A provincial remedy to the excesses of medical assisted suicide

Decriminalizing “Medical Assistance in Dying” (MAiD) in 2016 apparently confirmed a powerful social bias in favour of personal freedom. Presented as a free choice – affecting no one else – euthanasia seemed acceptable to most Canadians.

However, this tells only part of the story, for euthanasia is not only about death by choice; it is also defined as high-priority medical care. Unfortunately, like a new organism released in an established ecosystem, the arrival of euthanasia could not fail to affect every detail of the medical environment.

First of all, it is an ethical requirement for doctors to inform patients of all available treatment options. This means informing each patient of their “right” to access euthanasia (MAiDs). The typical non-suicidal patient is thus immediately confronted with the possibility of assisted death, in the same way that one is confronted by an open elevator shaft or a missing guardrail. Suddenly a danger exists which must be consciously avoided.

Nor does the threat end there. Doctors are expected to proactively prescribe optimal treatment (to which the patient normally consents), but some doctors are very partial to euthanasia. It is thus to be expected that many patients will succumb to the suggestion of these “professionals,” even though they would never have spontaneously thought, themselves, to request assisted death.

Indeed, it is not easy to fix a clear boundary between the legitimate professional duty to convince recalcitrant patients of what is truly best for them, and the abusive application of “undue influence” in proposing death as treatment. Certainly, this is a slippery slope!

Roger Foley, for example, eloquently describes being offered euthanasia on multiple occasions during a prolonged hospital stay caused by his inability to obtain adequate care at home. Eventually, hospital staff informed Foley that he would either have to pay an exorbitant daily fee or be discharged without the care he needed to survive. Accounts of this situation were naturally greeted with outrage by the press. But there also remains a sort of perverse logic in defence of the hospital based on the medical definition of MAiD. By refusing euthanasia, Foley had effectively refused the proposition of a perfectly legitimate medical treatment, which would normally lessen the hospital’s responsibility towards him considerably.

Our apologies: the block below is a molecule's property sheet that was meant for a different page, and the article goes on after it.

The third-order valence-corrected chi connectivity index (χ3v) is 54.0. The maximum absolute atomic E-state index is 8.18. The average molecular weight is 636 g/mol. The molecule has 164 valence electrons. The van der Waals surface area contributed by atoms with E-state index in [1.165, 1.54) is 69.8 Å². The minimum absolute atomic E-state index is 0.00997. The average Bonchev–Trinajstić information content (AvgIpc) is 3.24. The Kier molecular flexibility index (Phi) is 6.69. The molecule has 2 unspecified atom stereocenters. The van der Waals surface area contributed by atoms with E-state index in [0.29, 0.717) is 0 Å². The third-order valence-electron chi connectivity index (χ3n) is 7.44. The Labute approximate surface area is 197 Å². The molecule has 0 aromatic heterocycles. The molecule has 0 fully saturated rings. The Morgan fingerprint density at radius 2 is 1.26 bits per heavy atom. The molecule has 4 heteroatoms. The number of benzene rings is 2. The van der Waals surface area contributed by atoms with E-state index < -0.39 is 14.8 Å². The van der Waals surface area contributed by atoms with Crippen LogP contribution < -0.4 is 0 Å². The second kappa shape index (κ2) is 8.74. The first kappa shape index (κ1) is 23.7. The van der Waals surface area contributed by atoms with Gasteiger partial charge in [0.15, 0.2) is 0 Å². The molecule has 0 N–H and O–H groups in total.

Similarly, in the now-famous scandal of Canadian veterans being offered MAiD for PTSD, we must remember that Bill C-7 authorizes euthanasia for mental illness without any physical issues. Therefore, while many Canadians might agree that the offending caseworker behaved misguidedly, no one in authority has affirmed that veterans will not be euthanized for PTSD. Quite the contrary: in today’s legal and medical setting, it is a virtual certainty that they will be offered MAiD.

To suggest that human life should be ended according to medical criteria is an entirely different proposition from saying that people might be allowed to seek assistance in death of their own free will. As euthanasia is increasingly institutionalized, and as a younger generation of professionals becomes fully adjusted to its “medical” use, we must expect that typical patients will face an increasingly hostile clinical environment if they do not accept the recommended treatment. We are witnessing the transition of our entire health-care system to a new utilitarian model that is totally at odds with traditional assumptions of life-affirming care.

This is not what Canadians thought they were getting. And more importantly, there has been no serious debate about making such a radical change.

Happily, one glimmer of hope is to be found in the fact that health is a provincial responsibility; that just as Quebec was able to define euthanasia as medical care, so other provinces can revisit their decision. And without being able to prohibit euthanasia entirely (an exclusively federal power), each province and territory can permit or forbid euthanasia in any institution under its authority. They are free to decide whether their funds will support euthanasia, and free to regulate the behaviour of health professionals.

These are very serious concerns. Health care consumes nearly a full third of all government spending. Do Canadians wish to pay for a system that will care for us when needed? Or do we want to pay for a system designed to bury us at the lowest possible cost?

Gordon Friesen has been following the assisted death question closely since the early nineteen-nineties and is currently President of the Euthanasia Prevention Coalition.